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This Monday, our nation will celebrate Columbus Day, a federal holiday that often seems to be of particular controversy at Columbia (which is ironic, of course, considering our school's name). However, a contrarian spirit—that desire to question and critique things which others accept wholesale—is one of Columbia's most endearing values, and it still applies to Columbus Day. Discussing and debating Columbus Day often includes both analysis of the man himself and of what he signified as a European in the New World.

The problem, however, arises when disagreement with the celebration of Christopher Columbus takes the form of closed-minded protests and provocative demonstrations, such as the anti-Columbus Day "die-ins" last year, or the Native American Council's repeated calls to "take back Manhattan" (which seems to be dog-whistle for "The U.S.'s existence is contemporarily illegitimate"). Public protest is as valuable a social tool today as it was for Mohandas Gandhi or Martin Luther King, Jr., but remaining cognizant of its limitations in a setting as necessarily committed to academics as a university is essential.

One such limitation is exemplified well by the literally indelible ink or paint used to prepare a protest picket sign—a picket sign, and more importantly the ideas it can present, do not and cannot evolve through the course of the protest. The fruitful evolution of an idea, political or not, always requires an interlocutor—some person or persons with which the idea can be discussed, debated, and hopefully improved. To us, the question of whether Columbia cancels classes for the holiday is not nearly as important as whether our community members take it upon themselves to address issues in such a dignified way.

Looking back on the historical role of figures like Columbus is always challenging; how we choose to remember the past with nuance and accuracy is difficult but necessary. One cannot deny that the colonization of the New World by Europeans led to much suffering and death for the continents' indigenous peoples, whether by disease or wars started at times by both factions.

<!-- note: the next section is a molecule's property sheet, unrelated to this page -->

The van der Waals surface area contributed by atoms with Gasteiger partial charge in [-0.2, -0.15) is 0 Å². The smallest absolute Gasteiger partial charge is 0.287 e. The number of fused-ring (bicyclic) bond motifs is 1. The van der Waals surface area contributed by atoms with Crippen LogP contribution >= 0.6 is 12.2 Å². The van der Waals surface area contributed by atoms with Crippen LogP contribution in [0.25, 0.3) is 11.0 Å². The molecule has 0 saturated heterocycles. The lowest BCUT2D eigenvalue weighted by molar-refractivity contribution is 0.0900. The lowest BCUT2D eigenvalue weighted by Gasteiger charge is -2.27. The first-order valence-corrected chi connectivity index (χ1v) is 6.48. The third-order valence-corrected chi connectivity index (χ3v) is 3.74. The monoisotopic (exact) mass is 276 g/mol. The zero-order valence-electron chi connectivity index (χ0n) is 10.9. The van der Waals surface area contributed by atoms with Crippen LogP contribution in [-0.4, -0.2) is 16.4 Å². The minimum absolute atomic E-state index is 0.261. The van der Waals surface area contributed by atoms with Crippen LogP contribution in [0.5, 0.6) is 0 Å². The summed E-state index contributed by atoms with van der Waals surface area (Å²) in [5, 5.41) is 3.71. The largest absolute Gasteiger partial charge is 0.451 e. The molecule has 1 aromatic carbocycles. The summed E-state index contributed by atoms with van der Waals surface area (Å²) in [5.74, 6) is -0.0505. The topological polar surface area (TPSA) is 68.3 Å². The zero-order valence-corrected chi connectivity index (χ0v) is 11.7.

But to look back and see only such negative consequences is an insufficiently narrow perspective; one must also be willing to consider the positive effects of European explorers. For example, the drive to use the resources of the New World led to the enslavement of Africans, but the consequential societal development in Western Europe would later lead to nations like Britain unequivocally ending their participation in and approval for slavery (something that existed unchallenged in many societies around the world for millennia) for purely moral and ethical reasons.

Our point here is not that the relative prosperity and quality of life we see in much of North and South America absolves European colonialists of any malice or inhumane acts, but that the resulting spread of European civilization has, in many ways, been a force for good. With that being said, we argue that a comprehensive, civilized, and sincere academic discussion of such issues should be embraced by both the Columbia and national communities.

It is oversimplifying and unintellectual to categorically mark Christopher Columbus as a "good" or "evil" man in the history of our nation and our world—no historical figure is without flaws of character or action, and indeed the morality of some of Columbus' actions and judgments are questionable at the least. But what can we as a society expect from a man of the 15th century? Must we discount all historical figures who come from before an arbitrary date of acceptable social norms?

CUCR firmly believes that Columbus Day is a holiday worth embracing not primarily as a day for provocative demonstrations, but as a day to remind us of the need for serious and level-headed dialogue on the topic of European colonialism. In one of the great ironies of history, Columbus "discovered" a land that had already been quietly inhabited for thousands of years, but Columbus was not just a conqueror—he was an explorer, exploring the world around him not unlike how we students are encouraged to explore all manner of subjects, academic and otherwise. His brave act of sailing near blindly across the sea in the hopes of finding something new changed the world and unquestionably led to us, the community of a great Western university on a small island at the mouth of a mighty river, being who we are today. All things considered, we think that is definitely something worth celebrating.

The author is a Columbia College senior majoring in biochemistry. He is the Director of Operations for the Columbia University College Republicans. This piece was written on behalf of CUCR.
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